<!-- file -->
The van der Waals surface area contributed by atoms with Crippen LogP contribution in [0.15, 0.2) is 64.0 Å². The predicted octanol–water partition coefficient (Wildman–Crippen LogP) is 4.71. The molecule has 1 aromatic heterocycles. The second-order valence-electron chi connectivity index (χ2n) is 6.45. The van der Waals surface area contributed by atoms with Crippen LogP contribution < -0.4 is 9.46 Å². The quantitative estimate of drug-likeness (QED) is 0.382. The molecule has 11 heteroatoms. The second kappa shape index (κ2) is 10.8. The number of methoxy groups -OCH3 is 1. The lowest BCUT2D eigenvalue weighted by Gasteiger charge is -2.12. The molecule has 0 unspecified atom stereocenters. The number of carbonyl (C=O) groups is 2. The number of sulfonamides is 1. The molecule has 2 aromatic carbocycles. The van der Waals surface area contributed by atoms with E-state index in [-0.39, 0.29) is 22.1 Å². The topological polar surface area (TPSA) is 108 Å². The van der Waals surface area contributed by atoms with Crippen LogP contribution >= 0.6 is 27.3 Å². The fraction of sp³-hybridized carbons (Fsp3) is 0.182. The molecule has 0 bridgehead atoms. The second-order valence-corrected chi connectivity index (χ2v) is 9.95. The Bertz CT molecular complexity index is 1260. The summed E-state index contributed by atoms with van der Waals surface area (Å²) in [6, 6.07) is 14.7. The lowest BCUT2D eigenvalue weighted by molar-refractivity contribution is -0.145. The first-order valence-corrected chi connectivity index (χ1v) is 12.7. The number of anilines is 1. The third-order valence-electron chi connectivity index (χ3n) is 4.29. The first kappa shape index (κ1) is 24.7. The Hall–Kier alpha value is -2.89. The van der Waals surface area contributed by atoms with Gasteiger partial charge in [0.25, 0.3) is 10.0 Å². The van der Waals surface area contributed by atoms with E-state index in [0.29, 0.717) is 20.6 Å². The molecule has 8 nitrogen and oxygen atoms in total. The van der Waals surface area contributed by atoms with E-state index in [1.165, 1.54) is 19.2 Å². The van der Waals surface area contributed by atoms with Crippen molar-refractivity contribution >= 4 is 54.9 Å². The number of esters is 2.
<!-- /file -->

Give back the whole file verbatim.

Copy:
The van der Waals surface area contributed by atoms with Crippen LogP contribution in [0.15, 0.2) is 64.0 Å². The predicted octanol–water partition coefficient (Wildman–Crippen LogP) is 4.71. The molecule has 1 aromatic heterocycles. The second-order valence-electron chi connectivity index (χ2n) is 6.45. The van der Waals surface area contributed by atoms with Crippen LogP contribution < -0.4 is 9.46 Å². The quantitative estimate of drug-likeness (QED) is 0.382. The molecule has 11 heteroatoms. The second kappa shape index (κ2) is 10.8. The number of methoxy groups -OCH3 is 1. The lowest BCUT2D eigenvalue weighted by Gasteiger charge is -2.12. The molecule has 0 unspecified atom stereocenters. The number of carbonyl (C=O) groups is 2. The number of sulfonamides is 1. The molecule has 2 aromatic carbocycles. The van der Waals surface area contributed by atoms with E-state index in [-0.39, 0.29) is 22.1 Å². The topological polar surface area (TPSA) is 108 Å². The van der Waals surface area contributed by atoms with Crippen LogP contribution >= 0.6 is 27.3 Å². The fraction of sp³-hybridized carbons (Fsp3) is 0.182. The molecule has 0 bridgehead atoms. The second-order valence-corrected chi connectivity index (χ2v) is 9.95. The Bertz CT molecular complexity index is 1260. The summed E-state index contributed by atoms with van der Waals surface area (Å²) in [6, 6.07) is 14.7. The lowest BCUT2D eigenvalue weighted by molar-refractivity contribution is -0.145. The first-order valence-corrected chi connectivity index (χ1v) is 12.7. The number of anilines is 1. The third-order valence-electron chi connectivity index (χ3n) is 4.29. The first kappa shape index (κ1) is 24.7. The Hall–Kier alpha value is -2.89. The van der Waals surface area contributed by atoms with Gasteiger partial charge in [0.25, 0.3) is 10.0 Å². The van der Waals surface area contributed by atoms with E-state index in [0.29, 0.717) is 20.6 Å². The molecule has 8 nitrogen and oxygen atoms in total. The van der Waals surface area contributed by atoms with E-state index in [1.165, 1.54) is 19.2 Å². The van der Waals surface area contributed by atoms with Crippen molar-refractivity contribution >= 4 is 54.9 Å². The number of esters is 2.